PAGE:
Northamptonshire County Council sent woman £60,000 by mistake

By Craig Lewis
BBC News Online

Published
image copyrightPat Thornton
image captionPat Thornton said she "nearly passed out" when she saw the money in her account

A woman has described how she "nearly passed out" when a cash-strapped council mistakenly paid more than £60,000 into her bank account.

Northamptonshire County Council was meant to pay the money to a holding account before it could be allocated to people receiving child support.

Instead it sent the money to the account of Pat Thornton, 64, along with details of the benefit recipients.

The council apologised and said the data breach had been reported.

'Isolated incident'

Mrs Thornton had been receiving payments from the county council for looking after her grandson, but these stopped when he moved to live elsewhere.

However, in November, she received a six-page letter listing payments totalling £60,963.13 - and details of how this would be broken up for named individuals receiving child support.

When Mrs Thornton checked her bank account, she saw all the money had been sent to her.

"I nearly passed out," she said. "It was unbelievable."

image captionNorthamptonshire County Council had to sell its new £53m One Angel Square headquarters to make money

Days later she received a second letter, this time listing payments totalling £749.45.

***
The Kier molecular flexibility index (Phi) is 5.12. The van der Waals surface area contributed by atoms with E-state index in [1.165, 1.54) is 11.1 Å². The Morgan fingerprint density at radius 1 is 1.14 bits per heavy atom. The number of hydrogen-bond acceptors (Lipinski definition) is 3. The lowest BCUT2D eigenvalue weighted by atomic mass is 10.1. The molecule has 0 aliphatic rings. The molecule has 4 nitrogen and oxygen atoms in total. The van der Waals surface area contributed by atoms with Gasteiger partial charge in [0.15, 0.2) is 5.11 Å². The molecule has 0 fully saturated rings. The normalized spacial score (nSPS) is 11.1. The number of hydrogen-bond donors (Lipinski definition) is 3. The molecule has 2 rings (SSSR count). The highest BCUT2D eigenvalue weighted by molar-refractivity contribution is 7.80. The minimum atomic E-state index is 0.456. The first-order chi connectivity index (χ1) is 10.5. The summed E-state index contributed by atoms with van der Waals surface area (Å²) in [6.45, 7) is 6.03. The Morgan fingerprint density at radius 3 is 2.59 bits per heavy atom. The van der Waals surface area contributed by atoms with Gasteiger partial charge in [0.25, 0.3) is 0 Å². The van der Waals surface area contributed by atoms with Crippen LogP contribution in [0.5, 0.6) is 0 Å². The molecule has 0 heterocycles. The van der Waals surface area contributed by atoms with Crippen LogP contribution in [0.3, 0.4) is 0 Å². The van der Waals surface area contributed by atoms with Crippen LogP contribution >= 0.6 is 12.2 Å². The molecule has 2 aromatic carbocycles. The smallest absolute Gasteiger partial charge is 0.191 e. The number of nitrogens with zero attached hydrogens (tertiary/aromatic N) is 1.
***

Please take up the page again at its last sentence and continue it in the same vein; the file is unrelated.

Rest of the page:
Again, the money was paid into her bank account.

Mrs Thornton, from Northampton, said: "It was a nightmare."

Eventually she was told to pay back the money by CHAPS - a high-value payment system.

The local authority, which effectively went bankrupt in 2018, is set to be scrapped and replaced by two unitary authorities.

In December, the BBC revealed how the council had to use a credit card to pay a bill of nearly £40,000 for photocopiers after bailiffs arrived at their head office.

Mrs Thornton worked for the county council as a night supervisor, looking after children in care, until she was made redundant in 2007.

She said she had been "panicking" people might not have got their payments.

"I know how awful it is if you don't get money when you really need it," she said.

A county council spokesman said the "human error" was an "isolated incident", and no-one missed out on any money.

"We apologise unreservedly to Mrs Thornton for this error and any distress... caused," he added.

"The data breach has also been reported and due process followed."

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